It wasn't just Sturm: Nobody on the Yankees was hitting. Except their biggest star, center fielder Joe DiMaggio, who had won the last 2 American League batting titles and the 1939 AL Most Valuable Player award.

DiMaggio had starred for his hometown San Francisco Seals in the Pacific Coast League, but a knee injury had scared the eastern major league teams away. The Yankees took a chance on him in 1934, wanting him so badly that they let the Seals keep him for one more season in 1935. (In international soccer, it would have been considered a "loan deal.")

In 1936, DiMaggio had one of the best rookie seasons any player has ever had. In 1937, he was even better, hitting 46 home runs, which remained a Yankee record for a righthanded hitter until Alex Rodriguez in 2005. He wasn't yet 23 years old.

Before the 1938 season, he held out for more money. This was during a setback in the Great Depression, and Yankee management painted him as greedy and ungrateful. He caved in about a month into the season, and got booed. He still hit, though, and had great seasons in 1939 and 1940.

But even as Gehrig had to retire, DiMaggio wasn't yet the biggest star on the team. That was Dickey, Gehrig's best friend on the team, and arguably the "unofficial captain" thereafter. Robert W. Creamer, later a renowned sportswriter but then in high school in Bronxville, New York, put it, "He wasn't yet DiMaggio the god." It would take 2 months in the '41 season to make him the defining player of baseball's "radio generation."

He didn't get a hit on May 14. He got one on May 15, but the Yankees got pounded 13-1 by the Chicago White Sox at Yankee Stadium.

It was the Yankees' 5th straight loss, dropping them to 14-15 on the season, in 4th place, 6 1/2 games behind the League-leading Indians. And an even nastier rumor than the one that befell Dahlgren got around: That Gehrig's disease was contagious. At the time, so little was known about ALS that it was believable. But the disease is not contagious. The Yankees just weren't getting the job done.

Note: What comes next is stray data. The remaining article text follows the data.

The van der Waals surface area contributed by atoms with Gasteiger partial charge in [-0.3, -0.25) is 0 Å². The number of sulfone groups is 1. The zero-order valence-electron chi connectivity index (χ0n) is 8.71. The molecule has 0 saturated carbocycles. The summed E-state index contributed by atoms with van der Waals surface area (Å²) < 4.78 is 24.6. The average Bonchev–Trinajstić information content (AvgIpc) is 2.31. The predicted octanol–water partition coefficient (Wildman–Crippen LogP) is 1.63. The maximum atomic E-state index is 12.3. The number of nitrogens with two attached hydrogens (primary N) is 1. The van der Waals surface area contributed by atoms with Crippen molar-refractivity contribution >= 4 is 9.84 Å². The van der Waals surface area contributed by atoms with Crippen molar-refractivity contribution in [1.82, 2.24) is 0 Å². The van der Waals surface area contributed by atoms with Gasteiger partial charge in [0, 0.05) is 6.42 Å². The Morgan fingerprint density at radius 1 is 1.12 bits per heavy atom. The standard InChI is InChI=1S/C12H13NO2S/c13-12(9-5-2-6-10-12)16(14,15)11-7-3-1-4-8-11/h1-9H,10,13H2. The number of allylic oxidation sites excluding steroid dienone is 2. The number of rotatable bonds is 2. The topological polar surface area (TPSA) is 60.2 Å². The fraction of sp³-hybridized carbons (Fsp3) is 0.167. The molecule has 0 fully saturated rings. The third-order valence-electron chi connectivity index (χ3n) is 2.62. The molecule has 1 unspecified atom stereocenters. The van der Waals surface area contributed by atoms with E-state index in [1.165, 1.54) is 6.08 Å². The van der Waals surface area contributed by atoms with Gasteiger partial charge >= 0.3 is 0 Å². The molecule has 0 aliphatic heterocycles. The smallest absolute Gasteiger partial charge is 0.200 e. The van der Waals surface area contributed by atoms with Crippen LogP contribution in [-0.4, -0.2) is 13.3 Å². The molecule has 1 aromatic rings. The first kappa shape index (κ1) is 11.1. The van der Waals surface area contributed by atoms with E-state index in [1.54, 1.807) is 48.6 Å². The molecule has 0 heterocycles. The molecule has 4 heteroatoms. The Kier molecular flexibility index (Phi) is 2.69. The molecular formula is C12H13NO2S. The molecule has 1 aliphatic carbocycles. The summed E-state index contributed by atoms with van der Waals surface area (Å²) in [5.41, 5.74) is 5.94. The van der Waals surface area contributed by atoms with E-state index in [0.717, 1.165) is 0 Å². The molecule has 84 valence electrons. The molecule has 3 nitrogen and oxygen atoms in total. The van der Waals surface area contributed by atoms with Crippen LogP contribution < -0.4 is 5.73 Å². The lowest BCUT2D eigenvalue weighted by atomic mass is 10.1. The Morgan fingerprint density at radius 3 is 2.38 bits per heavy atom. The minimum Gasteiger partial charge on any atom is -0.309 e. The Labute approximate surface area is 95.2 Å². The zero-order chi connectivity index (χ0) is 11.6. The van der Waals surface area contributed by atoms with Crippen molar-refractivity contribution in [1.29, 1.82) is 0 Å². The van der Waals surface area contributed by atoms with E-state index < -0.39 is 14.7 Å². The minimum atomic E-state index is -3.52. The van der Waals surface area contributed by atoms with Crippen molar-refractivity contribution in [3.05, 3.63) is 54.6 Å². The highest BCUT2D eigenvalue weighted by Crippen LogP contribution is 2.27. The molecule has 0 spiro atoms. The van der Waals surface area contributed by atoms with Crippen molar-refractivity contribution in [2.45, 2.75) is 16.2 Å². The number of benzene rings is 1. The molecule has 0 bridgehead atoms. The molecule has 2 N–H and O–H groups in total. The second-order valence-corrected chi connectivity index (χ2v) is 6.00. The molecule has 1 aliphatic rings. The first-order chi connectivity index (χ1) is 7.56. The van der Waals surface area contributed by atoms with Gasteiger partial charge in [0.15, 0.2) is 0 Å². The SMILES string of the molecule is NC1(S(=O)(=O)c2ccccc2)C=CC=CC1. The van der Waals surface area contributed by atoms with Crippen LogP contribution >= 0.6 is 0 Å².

The next day, the Yankees entered the bottom of the 9th trailing the White Sox 5-4. DiMaggio and 2nd baseman Joe Gordon led off the inning with back-to-back triples, tying the game. The White Sox purposely loaded the bases -- with nobody out -- by issuing intentional walks to Dickey and Crosetti. Cliche Alert: Walks can kill you. Red Ruffing, not pitching that day but a good hitter for a pitcher, was sent up by McCarthy to pinch-hit for Sturm, and he singled Gordon home to win the game, 6-5.

That game turned the season around. And DiMaggio kept hitting. And hitting. And hitting. He got hits in 10 straight games. 20 straight. 30. Another streak: The Yankees won 8 in a row between from June 7 to 16.

On June 2, the Yankees lost 7-5 to the Indians in Cleveland. Upon returning to their locker room, they were told that Gehrig had died, a few days short of his 38th birthday. But that sad day was, for that season, an aberration. DiMaggio, already known as Joltin' Joe and the Yankee Clipper, had put the team on his back, and they were winning. On June 25, a 7-5 win over the St. Louis Browns at Yankee Stadium put them in a tie for 1st place.

On June 28, they prepared to play the Philadelphia Athletics at Shibe Park, trailing the Indians by 1 game. DiMaggio had hit in 39 straight. The American League record was 41, set by George Sisler of the Browns in 1922. For a while, that was believed to be the all-time major league record, until someone remembered that Willie Keeler had hit in 44 straight for the National League version of the Baltimore Orioles in 1897. (Records set before 1900 tended to be dismissed, for various reasons.) But now, DiMaggio was close to both records.